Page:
The Tohono O’odham tribe owns 2.7 million acres, or 3.7% of the state. Metallic minerals mined on or near the Tohono O’odham reservation throughout history include copper, gold, silver, lead, zinc, iron, mercury, manganese, uranium, and tungsten. There are approximately 210 metallic mineral deposits, prospects, and quarries within the Pima County portion of the Tohono O’odham Nation. However, many of the smaller mines are the results of small-time prospectors and have since been abandoned. The two most prominent mines include the Mission Mine and the Cyprus Tohono Mine.
Tribal Concerns with Mining
Throughout history, tribes have faced displacement, discrimination, and marginalization due to mining on their lands (Ballard, 2003). The copper mining industry is an important source of wealth and employment in Arizona (AZ Mining Assoc., 2011). Yet, without proper planning and environmental monitoring, mining can also be a source of contamination that impacts the health of neighboring communities and the environment (US EPA, 2011). Environmental health is an important concern for communities living near mine sites, including tribes. Many times these communities are exposed to poor air quality, contaminated water, and occupational hazards (Azapagic, 2004). In general, the occupational health and safety risks are above average for the mining industries. Such risks can include chronic occupational diseases which can be a result of direct exposure to dust during metal/mineral extraction (Azapagic, 2004). These risks can be greatly reduced with the proper use of Personal Protective Equipment (PPE) which, under law, must be worn by those with a risk of exposure (Merrifield, 2013). The enforcement of such laws, and other mine safety issues, is regulated by the Mine Safety and Health Administration (MSHA), a division of the US Department of Labor.
The impacts of mining on sacred lands and artifacts are also of concern for tribal communities. Although U.S. laws for the most part protect sacred lands on and off tribal reservations, there are still potential risks for loss. For example, traditional livelihoods may be limited due to lack of access to land and/or destruction of important resources (e.g., mountains, vegetation, wildlife). Tribal communities often rely on natural resources found on sacred lands for cultural, medicinal, and spiritual purposes. For example, on the Navajo Nation in northeastern Arizona and southeastern Utah, Navajo people living in and near uranium mining areas used mill tailings, a sandy waste containing heavy metals and radium, which is radioactive, to build their traditional earthen homes (hogan), many of which remain in use today (DOE, 2013). Another example is the nearly 100 sacred and cultural sites of the Tohono O’odham Nation, which may be impacted by the proposed development of the Rosemont Copper Mine in southern Arizona (Tohono O’odham, 2009). A final example is the Oak Flat area east of Superior, AZ, lands sacred to the San Carlos Apache tribe, where Resolution Copper is proposing to mine (Allen, 2015). Innovative mining companies implementing responsible mining have recognized the need for more respectful relationships with tribal nations to ensure that when mining is undertaken, the rights and interests of the People are considered. For more details on U.S. laws protecting sacred lands, refer to the “Mining-Induced Sociocultural Impacts” module.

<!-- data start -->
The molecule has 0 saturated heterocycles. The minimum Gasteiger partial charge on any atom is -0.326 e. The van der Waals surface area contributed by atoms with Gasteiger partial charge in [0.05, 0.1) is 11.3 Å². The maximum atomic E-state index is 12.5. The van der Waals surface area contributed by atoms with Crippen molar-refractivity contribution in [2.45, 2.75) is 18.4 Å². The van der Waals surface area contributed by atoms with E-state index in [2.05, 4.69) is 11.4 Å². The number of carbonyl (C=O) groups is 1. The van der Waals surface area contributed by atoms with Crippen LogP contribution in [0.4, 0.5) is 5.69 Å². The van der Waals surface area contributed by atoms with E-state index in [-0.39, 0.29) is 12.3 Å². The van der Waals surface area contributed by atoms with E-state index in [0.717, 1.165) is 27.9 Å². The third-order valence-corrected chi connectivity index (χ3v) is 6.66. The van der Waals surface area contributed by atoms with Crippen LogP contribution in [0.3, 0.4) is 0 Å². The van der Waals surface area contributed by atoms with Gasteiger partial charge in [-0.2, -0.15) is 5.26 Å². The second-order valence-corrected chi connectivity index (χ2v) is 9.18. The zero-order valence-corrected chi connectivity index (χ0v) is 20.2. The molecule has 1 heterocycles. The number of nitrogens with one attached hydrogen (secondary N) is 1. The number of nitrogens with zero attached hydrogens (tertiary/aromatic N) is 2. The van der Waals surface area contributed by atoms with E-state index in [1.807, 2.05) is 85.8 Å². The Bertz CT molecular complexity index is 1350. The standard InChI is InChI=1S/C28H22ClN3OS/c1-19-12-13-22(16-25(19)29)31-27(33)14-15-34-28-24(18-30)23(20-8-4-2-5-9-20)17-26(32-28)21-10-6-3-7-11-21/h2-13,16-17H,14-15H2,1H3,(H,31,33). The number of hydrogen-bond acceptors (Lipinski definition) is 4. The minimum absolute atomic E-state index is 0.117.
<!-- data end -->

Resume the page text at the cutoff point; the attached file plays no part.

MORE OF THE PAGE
Case Study #1 - Mission Mine (ASARCO):